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Never too many boats!

By John K. Hanson, Jr.

Seventeen years ago, we started the Maine Boat & Home Show with the dream of bringing cool boats and the cool people who build them together with the cool people who make art and furniture and houses and food. We wanted to put them all in one place and invite the world to come and witness all this creativity first hand. We were, and are, proud of what this little state can produce; it’s just more evidence that long cold winters and inventive minds can produce wonders. This year’s show is August 9-11 along the Rockland waterfront.

In this issue, we take a look at some of the boats produced by and/or for Mainers in the past year. It is an eclectic mix: a 19th century schooner and a modern hydroplane, a power cruiser from the Golden Age of yachting and an adaptive-use fishing canoe; Hinckley is covered with both a big sailboat and a new model sport boat. I want them all.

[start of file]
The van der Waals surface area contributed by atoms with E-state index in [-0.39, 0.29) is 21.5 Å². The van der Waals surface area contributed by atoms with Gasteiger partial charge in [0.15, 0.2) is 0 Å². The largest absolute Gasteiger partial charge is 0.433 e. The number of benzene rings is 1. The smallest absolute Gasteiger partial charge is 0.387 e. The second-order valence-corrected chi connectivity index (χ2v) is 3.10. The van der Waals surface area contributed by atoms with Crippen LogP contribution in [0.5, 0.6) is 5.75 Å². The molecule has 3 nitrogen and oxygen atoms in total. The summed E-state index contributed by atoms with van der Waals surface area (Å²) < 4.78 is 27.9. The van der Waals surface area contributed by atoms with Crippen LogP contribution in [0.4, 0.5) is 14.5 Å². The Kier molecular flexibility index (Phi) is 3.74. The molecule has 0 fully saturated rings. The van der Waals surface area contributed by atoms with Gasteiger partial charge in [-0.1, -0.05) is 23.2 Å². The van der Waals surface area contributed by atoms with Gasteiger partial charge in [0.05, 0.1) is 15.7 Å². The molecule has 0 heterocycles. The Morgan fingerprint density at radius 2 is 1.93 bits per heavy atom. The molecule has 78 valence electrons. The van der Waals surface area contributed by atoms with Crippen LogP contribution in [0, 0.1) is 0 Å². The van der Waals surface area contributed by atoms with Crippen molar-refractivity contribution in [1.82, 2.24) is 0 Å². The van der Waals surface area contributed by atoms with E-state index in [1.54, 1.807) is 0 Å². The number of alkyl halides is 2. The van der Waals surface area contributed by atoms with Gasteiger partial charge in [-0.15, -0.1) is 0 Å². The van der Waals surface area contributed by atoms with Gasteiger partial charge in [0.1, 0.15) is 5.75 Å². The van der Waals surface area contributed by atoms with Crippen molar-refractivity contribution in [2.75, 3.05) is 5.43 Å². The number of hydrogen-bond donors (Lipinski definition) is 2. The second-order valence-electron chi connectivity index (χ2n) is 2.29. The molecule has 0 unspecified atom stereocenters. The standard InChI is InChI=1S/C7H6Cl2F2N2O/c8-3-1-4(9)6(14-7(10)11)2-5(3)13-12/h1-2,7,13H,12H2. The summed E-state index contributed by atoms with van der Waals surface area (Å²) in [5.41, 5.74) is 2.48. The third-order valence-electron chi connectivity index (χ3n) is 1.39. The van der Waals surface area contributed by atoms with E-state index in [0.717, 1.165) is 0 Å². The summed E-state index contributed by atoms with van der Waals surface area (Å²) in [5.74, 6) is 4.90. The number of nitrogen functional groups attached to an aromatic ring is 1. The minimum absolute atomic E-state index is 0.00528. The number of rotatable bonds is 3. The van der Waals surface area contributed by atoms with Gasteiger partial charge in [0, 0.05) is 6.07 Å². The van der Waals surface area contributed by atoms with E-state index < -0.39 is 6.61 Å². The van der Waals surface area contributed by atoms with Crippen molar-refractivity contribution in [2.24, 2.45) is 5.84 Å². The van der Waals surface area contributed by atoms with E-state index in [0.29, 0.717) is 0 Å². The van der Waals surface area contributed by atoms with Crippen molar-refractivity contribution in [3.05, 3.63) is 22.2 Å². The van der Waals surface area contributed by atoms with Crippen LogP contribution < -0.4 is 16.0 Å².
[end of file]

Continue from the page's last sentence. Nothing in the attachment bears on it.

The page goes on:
I have the same desire walking the docks at the Maine Boat & Home Show. People ask me, “Don’t you have enough boats already?” The honest answer is, of course I do. Even one small pleasure boat, like my Grumman sport boat, should suffice. What the question asker doesn’t realize, however, is that all of my boats (I stopped counting at 20) serve different purposes, and that I can certainly envision a time when it would be imperative to have the right boat at my command. So my answer is, “No you can never have too many boats.”

I get similar feelings wandering through the tents at the show. “So much well-thought-out detail,” I think. “Such craftsmanship. Oh, that would look good in my house.” Alas I am on an even shorter leash when looking at home comforts. I don’t really have a license to buy—except books, and art, and outdoor clothes, and tools, and maybe just one small piece of furniture. No one ever asks, “Don’t you already have enough chairs?” But if they did, my answer would be the same: “You can never have too many.”

I hope to see you at the show August 9-11 because when it comes to boats, art, furniture, and other gorgeous crafts built in Maine, you can never have too much! 


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